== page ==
R. Andrew Lee

William Duckworth: The Time Curve Preludes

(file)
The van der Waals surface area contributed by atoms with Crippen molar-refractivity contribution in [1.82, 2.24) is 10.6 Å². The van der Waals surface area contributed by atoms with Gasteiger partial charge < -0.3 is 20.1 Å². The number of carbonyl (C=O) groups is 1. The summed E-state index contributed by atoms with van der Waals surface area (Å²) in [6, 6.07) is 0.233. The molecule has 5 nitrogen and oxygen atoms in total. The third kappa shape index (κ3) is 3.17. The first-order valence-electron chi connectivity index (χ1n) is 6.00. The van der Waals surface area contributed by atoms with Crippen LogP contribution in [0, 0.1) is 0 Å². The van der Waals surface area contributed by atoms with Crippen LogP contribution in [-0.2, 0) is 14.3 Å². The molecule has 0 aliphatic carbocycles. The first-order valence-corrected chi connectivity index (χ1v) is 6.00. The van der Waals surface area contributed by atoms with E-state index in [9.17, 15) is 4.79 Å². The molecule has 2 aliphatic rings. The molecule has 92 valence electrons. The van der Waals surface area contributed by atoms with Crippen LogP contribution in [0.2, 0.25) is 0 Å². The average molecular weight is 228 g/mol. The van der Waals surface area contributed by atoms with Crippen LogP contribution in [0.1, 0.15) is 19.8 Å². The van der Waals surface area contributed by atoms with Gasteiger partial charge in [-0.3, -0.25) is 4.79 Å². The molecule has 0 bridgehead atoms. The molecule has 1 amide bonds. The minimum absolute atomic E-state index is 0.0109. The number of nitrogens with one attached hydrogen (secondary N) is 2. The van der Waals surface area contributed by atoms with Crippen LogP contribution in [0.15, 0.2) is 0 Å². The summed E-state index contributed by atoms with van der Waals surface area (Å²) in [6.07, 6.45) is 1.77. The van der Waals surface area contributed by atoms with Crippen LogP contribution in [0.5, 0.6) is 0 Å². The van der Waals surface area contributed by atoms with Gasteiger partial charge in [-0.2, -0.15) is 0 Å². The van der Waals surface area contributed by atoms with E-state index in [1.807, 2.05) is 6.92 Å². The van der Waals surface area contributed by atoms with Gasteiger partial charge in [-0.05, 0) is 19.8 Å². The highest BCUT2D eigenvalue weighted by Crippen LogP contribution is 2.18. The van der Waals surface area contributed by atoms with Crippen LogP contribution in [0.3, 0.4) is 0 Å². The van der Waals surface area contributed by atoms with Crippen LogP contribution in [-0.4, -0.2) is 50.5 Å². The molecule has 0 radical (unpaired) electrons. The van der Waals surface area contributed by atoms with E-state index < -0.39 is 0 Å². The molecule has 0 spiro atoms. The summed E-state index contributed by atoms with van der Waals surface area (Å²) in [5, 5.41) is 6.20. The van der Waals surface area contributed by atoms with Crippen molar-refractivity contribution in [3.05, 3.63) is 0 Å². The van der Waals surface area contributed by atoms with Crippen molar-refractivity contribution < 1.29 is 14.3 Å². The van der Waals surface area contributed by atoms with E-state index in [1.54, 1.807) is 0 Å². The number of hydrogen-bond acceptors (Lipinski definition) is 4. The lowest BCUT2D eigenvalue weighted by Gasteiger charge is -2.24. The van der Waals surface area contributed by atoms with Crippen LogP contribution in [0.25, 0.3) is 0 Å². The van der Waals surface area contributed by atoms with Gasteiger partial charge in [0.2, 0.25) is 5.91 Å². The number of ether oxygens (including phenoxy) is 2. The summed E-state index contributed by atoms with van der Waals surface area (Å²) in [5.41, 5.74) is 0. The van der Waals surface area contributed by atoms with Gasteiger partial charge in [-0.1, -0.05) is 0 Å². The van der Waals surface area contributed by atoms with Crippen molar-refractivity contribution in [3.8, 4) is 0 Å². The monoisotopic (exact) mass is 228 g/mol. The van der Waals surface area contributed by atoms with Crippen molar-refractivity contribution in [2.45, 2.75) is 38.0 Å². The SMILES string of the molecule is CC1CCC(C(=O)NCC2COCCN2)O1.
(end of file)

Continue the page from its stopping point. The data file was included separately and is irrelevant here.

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William Duckworth's The Time Curve Preludes (1977-1978) stands with Frederic Rzewski's 1976 The People United Will Never Be Defeated as among the most significant and appealing and large-scale American piano works of the late 20th century. The 24 preludes obviously allude to J.S. Bach's Well-Tempered Clavier and Shostakovich's 24 Preludes and Fugues, even though Duckworth's pieces don't have the systematic tonal organization of Bach and Shostakovich. His harmonic language is broadly tonal, but more often modal with chromatic inflections. Duckworth's use of patterns repeated and varied, a steady pulse, and essentially tonal harmonies place the work in the tradition of minimalism, but critic Kyle Gann describes The Time Curve Preludes as "the first major work that sounded minimalist but refused to satisfy minimalist expectations," in other words, one of the first examples of post-minimalism. For anyone susceptible to the attractions of minimalism, Duckworth's preludes are likely to be beguiling and intriguing. Duckworth doesn't set up processes and let them unfold (like Reich) or rely on repetition and additive patterns (like Glass); his music may have a minimalist sound, but he develops his material with close attention to constantly shifting variations, sometimes subtle and sometimes surprising, that does indeed subvert the conventions of minimalism as it had been practiced up to that point. Most of the preludes are warmly lyrical with seductive melodies and harmonies. Duckworth's signature gesture is an oscillation between minor and major modes that can give the music either a playful, gently irreverent or a gently wistful character. The preludes don't tend to be virtuoso showpieces; while they are certainly not simple, most of them fall naturally under the fingers. R. Andrew Lee plays them with sensitivity and obvious affection. He sticks to the composer's very precise metronome markings but plays with a shapely flexibility that never feels stiff or metronomic. His version lasts almost 10 minutes longer than the premiere recording with Neely Bruce, made under the composer's supervision. The difference lies not in the tempos the pianists take, but Lee allows a very long fade at the end of each prelude that lasts until the final sustained note has died away entirely. The sound is clean, warm, and present. Highly recommended for any fans of new music for piano.

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